• BiometricsLend Me Your Ears: Securing Smart-Home Entry with Earprints

    Fingerprints and DNA are well-known forms of biometrics, thanks to crime dramas on television and at the movies. But as technology drives us toward the Internet of Things—the interconnection of computer devices in common objects—other forms of biometrics are sure to enter the cultural consciousness beyond use as forensics tools such as face recognition and retinas, veins, and palm prints. Researchers say that “earprints” could one day be used as person identification to secure smart homes via smartphones.

  • Face recognition & face masksA Face-Recognition Tech that Works Even for Masked Faces

    By Abigail Klein Leichman

    In these corona days, face-recognition technologies — used for a variety of security purposes — are severely challenged by the fact that everyone’s wearing protective masks. The Israeli company Corsight says it has solved that problem with autonomous artificial intelligence.

  • PrivacyNew Privacy Threat Combines Device Identification with Biometric Information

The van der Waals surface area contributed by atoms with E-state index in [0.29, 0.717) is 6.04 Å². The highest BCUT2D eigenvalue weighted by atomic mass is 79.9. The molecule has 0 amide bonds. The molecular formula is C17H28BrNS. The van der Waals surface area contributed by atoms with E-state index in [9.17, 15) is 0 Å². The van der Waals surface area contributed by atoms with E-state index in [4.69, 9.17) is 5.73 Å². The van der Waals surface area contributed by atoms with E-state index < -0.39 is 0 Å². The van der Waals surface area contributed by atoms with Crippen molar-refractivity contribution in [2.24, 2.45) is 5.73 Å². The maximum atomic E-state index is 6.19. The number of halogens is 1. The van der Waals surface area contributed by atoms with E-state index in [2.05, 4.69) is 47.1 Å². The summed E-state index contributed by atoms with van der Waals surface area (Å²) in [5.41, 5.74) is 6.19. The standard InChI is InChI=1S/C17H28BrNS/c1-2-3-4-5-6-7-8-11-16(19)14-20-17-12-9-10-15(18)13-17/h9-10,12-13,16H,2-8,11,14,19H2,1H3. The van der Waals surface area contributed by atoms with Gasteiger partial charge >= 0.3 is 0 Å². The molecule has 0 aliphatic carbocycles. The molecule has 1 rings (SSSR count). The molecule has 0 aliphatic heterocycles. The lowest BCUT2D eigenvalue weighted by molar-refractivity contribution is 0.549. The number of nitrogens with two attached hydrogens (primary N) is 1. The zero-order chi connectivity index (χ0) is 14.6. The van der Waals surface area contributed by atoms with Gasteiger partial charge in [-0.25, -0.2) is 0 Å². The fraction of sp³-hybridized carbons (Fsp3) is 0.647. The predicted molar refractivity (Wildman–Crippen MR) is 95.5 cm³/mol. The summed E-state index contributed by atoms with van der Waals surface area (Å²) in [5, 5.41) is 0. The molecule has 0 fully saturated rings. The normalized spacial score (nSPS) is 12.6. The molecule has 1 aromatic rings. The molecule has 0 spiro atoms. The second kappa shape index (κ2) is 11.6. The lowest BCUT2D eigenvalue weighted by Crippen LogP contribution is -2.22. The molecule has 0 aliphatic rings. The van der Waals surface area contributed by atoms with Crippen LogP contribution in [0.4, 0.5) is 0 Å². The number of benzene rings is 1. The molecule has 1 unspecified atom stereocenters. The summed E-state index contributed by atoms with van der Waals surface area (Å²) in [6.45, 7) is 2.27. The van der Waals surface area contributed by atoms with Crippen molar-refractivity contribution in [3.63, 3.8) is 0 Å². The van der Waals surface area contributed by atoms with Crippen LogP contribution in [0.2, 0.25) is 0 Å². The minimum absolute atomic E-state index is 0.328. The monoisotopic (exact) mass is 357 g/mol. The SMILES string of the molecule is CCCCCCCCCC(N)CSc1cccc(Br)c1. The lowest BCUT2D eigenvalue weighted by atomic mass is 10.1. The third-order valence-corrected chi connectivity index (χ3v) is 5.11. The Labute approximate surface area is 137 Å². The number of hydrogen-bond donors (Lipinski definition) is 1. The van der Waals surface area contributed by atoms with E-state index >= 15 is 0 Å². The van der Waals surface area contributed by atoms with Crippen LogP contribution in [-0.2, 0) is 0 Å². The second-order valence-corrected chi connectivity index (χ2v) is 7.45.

A new study by computer scientists has revealed a new privacy threat from devices such as smartphones, smart doorbells and voice assistants that allows cyber attackers to access and combine device identification and biometric information.

  • PrivacyLawmaker Presses Clearview AI on Foreign Sales of Facial Recognition

    Senator Edward J. Markey (D-Massachusetts earlier this week raised new concerns about Clearview AI’s facial recognition app. Markey initially wrote to Clearview in January 2020 with concerns about how the company’s app might violate Americans’ civil liberties and privacy. Clearview is marketing its product to users in foreign countries with authoritarian regimes such as Saudi Arabia. The company might also be collecting and processing images of children from social media sites.

  • ForensicsForensic Proteomics: Going Beyond DNA Profiling

    A new book details an emerging forensic method that could become as widespread and trustworthy as DNA profiling. The method is called mass-spectrometry-based proteomics, which examines the proteins that make up many parts of living things. These proteins exist in unique combinations in everything from blood cells and clothing fibers to certain types of medicine and the diseases they fight. Because proteomics analyzes these proteins directly, forensic proteomics can fill in when DNA is missing, ambiguous, or was never present to begin with.